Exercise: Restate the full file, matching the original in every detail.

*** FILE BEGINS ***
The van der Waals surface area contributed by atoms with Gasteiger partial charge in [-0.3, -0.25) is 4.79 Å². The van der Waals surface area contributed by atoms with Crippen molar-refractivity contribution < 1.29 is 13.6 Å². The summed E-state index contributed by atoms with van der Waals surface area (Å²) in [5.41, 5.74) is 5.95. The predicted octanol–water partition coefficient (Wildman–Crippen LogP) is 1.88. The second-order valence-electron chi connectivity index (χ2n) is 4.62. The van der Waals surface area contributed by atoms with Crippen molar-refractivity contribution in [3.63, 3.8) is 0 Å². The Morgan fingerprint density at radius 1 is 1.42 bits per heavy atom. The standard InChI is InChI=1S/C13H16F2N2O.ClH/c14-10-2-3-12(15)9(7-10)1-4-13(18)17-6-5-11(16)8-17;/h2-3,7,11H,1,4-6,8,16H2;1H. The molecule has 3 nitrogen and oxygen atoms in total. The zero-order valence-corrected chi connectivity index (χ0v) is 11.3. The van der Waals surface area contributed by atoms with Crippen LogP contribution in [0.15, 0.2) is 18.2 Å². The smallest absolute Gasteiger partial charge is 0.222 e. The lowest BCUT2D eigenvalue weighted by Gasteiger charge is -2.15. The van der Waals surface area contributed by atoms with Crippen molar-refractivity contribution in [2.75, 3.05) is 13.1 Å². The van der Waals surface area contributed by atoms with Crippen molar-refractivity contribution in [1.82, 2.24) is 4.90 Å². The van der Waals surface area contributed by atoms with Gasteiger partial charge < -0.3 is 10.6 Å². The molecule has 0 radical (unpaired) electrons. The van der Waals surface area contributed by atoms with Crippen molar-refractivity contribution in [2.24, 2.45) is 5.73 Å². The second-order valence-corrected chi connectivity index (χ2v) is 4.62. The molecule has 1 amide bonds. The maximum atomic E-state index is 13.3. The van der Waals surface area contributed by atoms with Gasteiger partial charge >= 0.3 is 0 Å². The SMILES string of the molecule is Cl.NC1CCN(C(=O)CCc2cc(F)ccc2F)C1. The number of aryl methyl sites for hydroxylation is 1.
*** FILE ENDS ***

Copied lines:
The van der Waals surface area contributed by atoms with Gasteiger partial charge in [-0.3, -0.25) is 4.79 Å². The van der Waals surface area contributed by atoms with Crippen molar-refractivity contribution < 1.29 is 13.6 Å². The summed E-state index contributed by atoms with van der Waals surface area (Å²) in [5.41, 5.74) is 5.95. The predicted octanol–water partition coefficient (Wildman–Crippen LogP) is 1.88. The second-order valence-electron chi connectivity index (χ2n) is 4.62. The van der Waals surface area contributed by atoms with Crippen molar-refractivity contribution in [3.63, 3.8) is 0 Å². The Morgan fingerprint density at radius 1 is 1.42 bits per heavy atom. The standard InChI is InChI=1S/C13H16F2N2O.ClH/c14-10-2-3-12(15)9(7-10)1-4-13(18)17-6-5-11(16)8-17;/h2-3,7,11H,1,4-6,8,16H2;1H. The molecule has 3 nitrogen and oxygen atoms in total. The zero-order valence-corrected chi connectivity index (χ0v) is 11.3. The van der Waals surface area contributed by atoms with Crippen LogP contribution in [0.15, 0.2) is 18.2 Å². The smallest absolute Gasteiger partial charge is 0.222 e. The lowest BCUT2D eigenvalue weighted by Gasteiger charge is -2.15. The van der Waals surface area contributed by atoms with Crippen molar-refractivity contribution in [2.75, 3.05) is 13.1 Å². The van der Waals surface area contributed by atoms with Crippen molar-refractivity contribution in [1.82, 2.24) is 4.90 Å². The van der Waals surface area contributed by atoms with Gasteiger partial charge < -0.3 is 10.6 Å². The molecule has 0 radical (unpaired) electrons. The van der Waals surface area contributed by atoms with Crippen molar-refractivity contribution in [2.24, 2.45) is 5.73 Å². The second-order valence-corrected chi connectivity index (χ2v) is 4.62. The molecule has 1 amide bonds. The maximum atomic E-state index is 13.3. The van der Waals surface area contributed by atoms with Gasteiger partial charge >= 0.3 is 0 Å². The SMILES string of the molecule is Cl.NC1CCN(C(=O)CCc2cc(F)ccc2F)C1. The number of aryl methyl sites for hydroxylation is 1.